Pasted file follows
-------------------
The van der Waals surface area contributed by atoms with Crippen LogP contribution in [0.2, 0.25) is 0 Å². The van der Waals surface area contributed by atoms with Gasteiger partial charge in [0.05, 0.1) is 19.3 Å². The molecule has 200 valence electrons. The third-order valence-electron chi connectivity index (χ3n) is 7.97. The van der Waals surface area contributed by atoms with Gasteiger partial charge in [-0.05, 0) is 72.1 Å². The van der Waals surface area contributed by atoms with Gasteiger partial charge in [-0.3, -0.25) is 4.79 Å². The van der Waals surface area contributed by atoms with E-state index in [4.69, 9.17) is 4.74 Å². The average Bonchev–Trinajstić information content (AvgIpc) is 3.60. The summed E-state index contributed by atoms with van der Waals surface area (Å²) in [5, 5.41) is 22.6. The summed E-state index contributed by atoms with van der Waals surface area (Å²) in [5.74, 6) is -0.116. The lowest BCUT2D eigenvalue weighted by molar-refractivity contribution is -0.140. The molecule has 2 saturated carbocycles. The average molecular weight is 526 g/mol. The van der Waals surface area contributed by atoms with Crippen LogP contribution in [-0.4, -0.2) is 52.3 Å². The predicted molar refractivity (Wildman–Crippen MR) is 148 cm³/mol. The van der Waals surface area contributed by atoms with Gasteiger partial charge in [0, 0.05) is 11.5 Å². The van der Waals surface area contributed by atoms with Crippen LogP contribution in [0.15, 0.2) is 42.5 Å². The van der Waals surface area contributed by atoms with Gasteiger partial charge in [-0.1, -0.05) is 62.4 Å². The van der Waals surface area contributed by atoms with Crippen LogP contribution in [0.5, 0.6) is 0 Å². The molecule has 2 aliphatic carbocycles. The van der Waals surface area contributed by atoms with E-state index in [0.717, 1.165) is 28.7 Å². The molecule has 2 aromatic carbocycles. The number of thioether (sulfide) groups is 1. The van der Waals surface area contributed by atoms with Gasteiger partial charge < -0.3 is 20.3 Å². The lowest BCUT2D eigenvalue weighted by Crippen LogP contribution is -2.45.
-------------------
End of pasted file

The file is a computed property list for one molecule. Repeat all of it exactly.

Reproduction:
The van der Waals surface area contributed by atoms with Crippen LogP contribution in [0.2, 0.25) is 0 Å². The van der Waals surface area contributed by atoms with Gasteiger partial charge in [0.05, 0.1) is 19.3 Å². The molecule has 200 valence electrons. The third-order valence-electron chi connectivity index (χ3n) is 7.97. The van der Waals surface area contributed by atoms with Gasteiger partial charge in [-0.05, 0) is 72.1 Å². The van der Waals surface area contributed by atoms with Gasteiger partial charge in [-0.3, -0.25) is 4.79 Å². The van der Waals surface area contributed by atoms with E-state index in [4.69, 9.17) is 4.74 Å². The average Bonchev–Trinajstić information content (AvgIpc) is 3.60. The summed E-state index contributed by atoms with van der Waals surface area (Å²) in [5, 5.41) is 22.6. The summed E-state index contributed by atoms with van der Waals surface area (Å²) in [5.74, 6) is -0.116. The lowest BCUT2D eigenvalue weighted by molar-refractivity contribution is -0.140. The molecule has 2 saturated carbocycles. The average molecular weight is 526 g/mol. The van der Waals surface area contributed by atoms with Crippen LogP contribution in [-0.4, -0.2) is 52.3 Å². The predicted molar refractivity (Wildman–Crippen MR) is 148 cm³/mol. The van der Waals surface area contributed by atoms with Gasteiger partial charge in [0, 0.05) is 11.5 Å². The van der Waals surface area contributed by atoms with Crippen LogP contribution in [0.15, 0.2) is 42.5 Å². The van der Waals surface area contributed by atoms with Gasteiger partial charge in [-0.1, -0.05) is 62.4 Å². The van der Waals surface area contributed by atoms with Crippen LogP contribution in [0.5, 0.6) is 0 Å². The molecule has 2 aliphatic carbocycles. The van der Waals surface area contributed by atoms with E-state index in [0.717, 1.165) is 28.7 Å². The molecule has 2 aromatic carbocycles. The number of thioether (sulfide) groups is 1. The van der Waals surface area contributed by atoms with Gasteiger partial charge < -0.3 is 20.3 Å². The lowest BCUT2D eigenvalue weighted by Crippen LogP contribution is -2.45.